Trump Reestablishes National Space Council

Trump Reestablishes National Space Council

President Trump signed an Executive Order today reestablishing the White House National Space Council.  Created by law in 1988 and operational under the George H.W. Bush Administration, the Council has not been funded or staffed since the end of his administration in January 1993.  It was chaired during his Administration by Vice President Dan Quayle,  Now it will be chaired by Vice President Mike Pence.

Pence and Trump spoke at the White House during a signing ceremony for the Executive Order (EO) that sets out the Space Council’s membership and purpose.  It also creates a Users’ Advisory Group to obtain input from the private sector and other non-government interests.

The EO establishes the membership as follows (in the order listed in the document):

  • Vice President, who shall be Chairman
  • Secretary of State
  • Secretary of Defense
  • Secretary of Commerce
  • Secretary of Transportation
  • Director of the White House Office of Management and Budget
  • Assistant to the President for National Security Affairs
  • Director of the White House Office of Science and Technology Policy
  • Director of National Intelligence
  • Secretary of Homeland Security
  • Assistant to the President for Homeland Security and Counterterrorism
  • Administrator of the National Aeronautics and Space Administration
  • Chairman of the Joint Chiefs of Staff
  • heads of other executive departments and agencies and other senior officials within the Executive Office of the President as determined by the Chairman

The Space Council’s purpose is to advise and assist the President on national space policy and strategy including to review U.S. government space policy and develop a strategy for national space activities; develop recommendations for the president on space policy and space-related issues; and monitor and coordinate implementation of the President’s national space policy.

President Trump signs Executive Order reestablishing National Space Council, White House, June 30, 2017.  Photo credit:  tweet from Mark Knoller, CBS News White House Corresponent.  (Apollo 11 astronaut Buzz Aldrin is on Trump’s left.)

Pence stated in March during the signing ceremony for the NASA Transition Authorization Act and again in June when NASA announced the new class of astronauts that the Space Council would be reestablished and he would lead it. In that sense. the announcement today was no surprise, but the White House kept the news to itself.  Rumors began circulating earlier this week that the announcement would take place today at 3:00 pm ET, but even this morning it was not listed on the President’s schedule.  The White House press office asserted that it had no knowledge of the event as late as 1:30 pm, although Deputy Press Secretary Sarah Huckabee Sanders mentioned it at the end of the daily White House press briefing that began at 2:00 pm ET (which was off-camera).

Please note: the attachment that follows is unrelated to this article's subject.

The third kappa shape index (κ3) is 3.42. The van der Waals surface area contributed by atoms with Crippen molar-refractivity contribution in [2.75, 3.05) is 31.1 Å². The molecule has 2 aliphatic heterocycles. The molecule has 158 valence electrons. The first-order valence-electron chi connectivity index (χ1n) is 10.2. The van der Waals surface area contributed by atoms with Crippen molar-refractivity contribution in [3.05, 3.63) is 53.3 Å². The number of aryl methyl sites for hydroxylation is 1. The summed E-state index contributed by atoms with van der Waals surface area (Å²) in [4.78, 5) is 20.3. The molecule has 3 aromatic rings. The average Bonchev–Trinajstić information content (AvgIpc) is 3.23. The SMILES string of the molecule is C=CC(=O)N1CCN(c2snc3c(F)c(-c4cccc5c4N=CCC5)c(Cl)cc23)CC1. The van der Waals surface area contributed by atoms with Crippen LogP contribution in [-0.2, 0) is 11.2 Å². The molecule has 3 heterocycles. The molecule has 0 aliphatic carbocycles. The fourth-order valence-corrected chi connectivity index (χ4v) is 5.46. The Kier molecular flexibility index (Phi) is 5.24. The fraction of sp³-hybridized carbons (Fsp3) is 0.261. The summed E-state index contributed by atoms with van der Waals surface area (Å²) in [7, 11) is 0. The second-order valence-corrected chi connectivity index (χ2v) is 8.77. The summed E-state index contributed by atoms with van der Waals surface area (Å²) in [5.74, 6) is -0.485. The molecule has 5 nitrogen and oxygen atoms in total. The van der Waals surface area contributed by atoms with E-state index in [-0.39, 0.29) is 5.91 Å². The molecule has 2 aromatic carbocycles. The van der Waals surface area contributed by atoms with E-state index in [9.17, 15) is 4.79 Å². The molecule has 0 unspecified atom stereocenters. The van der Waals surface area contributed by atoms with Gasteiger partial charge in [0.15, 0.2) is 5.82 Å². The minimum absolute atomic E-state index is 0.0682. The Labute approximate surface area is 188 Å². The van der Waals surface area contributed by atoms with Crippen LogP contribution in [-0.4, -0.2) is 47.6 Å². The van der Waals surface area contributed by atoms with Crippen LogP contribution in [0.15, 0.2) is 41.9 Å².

No live coverage was provided by the White House, NASA, or television networks, although a video was later posted on the White House YouTube channel.

President Trump enters the room (far right) during signing ceremony for National Space Council Executive Order, June 30, 2017.  Screengrab from White House YouTube videoVice President Mike Pence is in center, behind podium.

Most members of the House and Senate left Washington last night for the July 4 holiday, but based on the video, six Republican House members stayed in town for the event today:  Rep. John Culberson (R-TX), chairman of the Commerce-Justice-Science (CJS) subcommittee of the House Appropriations Committee, which funds NASA;  Rep. Lamar Smith (R-TX), chairman of the House Science, Space, and Technology (SS&T) Committee, which authorizes NASA activities and sets policy; Rep. Brian Babin (R-TX), chairman of the House SS&T Space Subcommittee; Rep. Steve Palazzo (R-MS), member of the House CJS subcommittee; and two other members of House SS&T – Rep. Dana Rohrabacher (R-CA) and Rep. Bill Posey (R-FL).

Joining them were NASA astronaut Benjamin Alvin Drew and former astronaut David Wolf (in blue flight suits to Pence’s right), former Apollo 11 astronaut Buzz Aldrin (to Pence’s left, with white beard), and former space shuttle astronaut Sandy Magnus (first woman to Aldrin’s left).  Magnus currently is Executive Director of the American Institute of Aeronautics and Astronautics (AIAA).

Others who were present include United Launch Alliance President Tory Bruno; Boeing CEO Dennis Mulinberg; Lockheed Martin CEO Marilyn Hewson; Orbital ATK Director of Business Development, Launch Vehicle Division, John Steinmeyer; AMRO Fabricating Corporation CEO Mike Riley and President John Hammond; Futuramic Tool & Engineering Company Vice President John Couch; Cain Tubular Products Owner Mike Cain; Coalition for Deep Space Exploration (CDSE) President and CEO Mary Lynne Dittmar; former NASA Flight Director Gene Kranz; and former Congressman and lobbyist Bob Walker.  (Notable by their absence were representatives of entrepreneurial “New Space” companies.)

The only member of the Council other than Pence who was there was Secretary of Commerce Wilbur Ross.  Acting NASA Administrator Robert Lightfoot was not present.  NASA said he was out of town and unable to attend.  In a press release issued after the event, Lightfoot called the reestablishment of the Council “another demonstration of the Trump Administration’s deep interest in our work, and a testament to the importance of space exploration to our economy, our nation, and the planet as a whole.”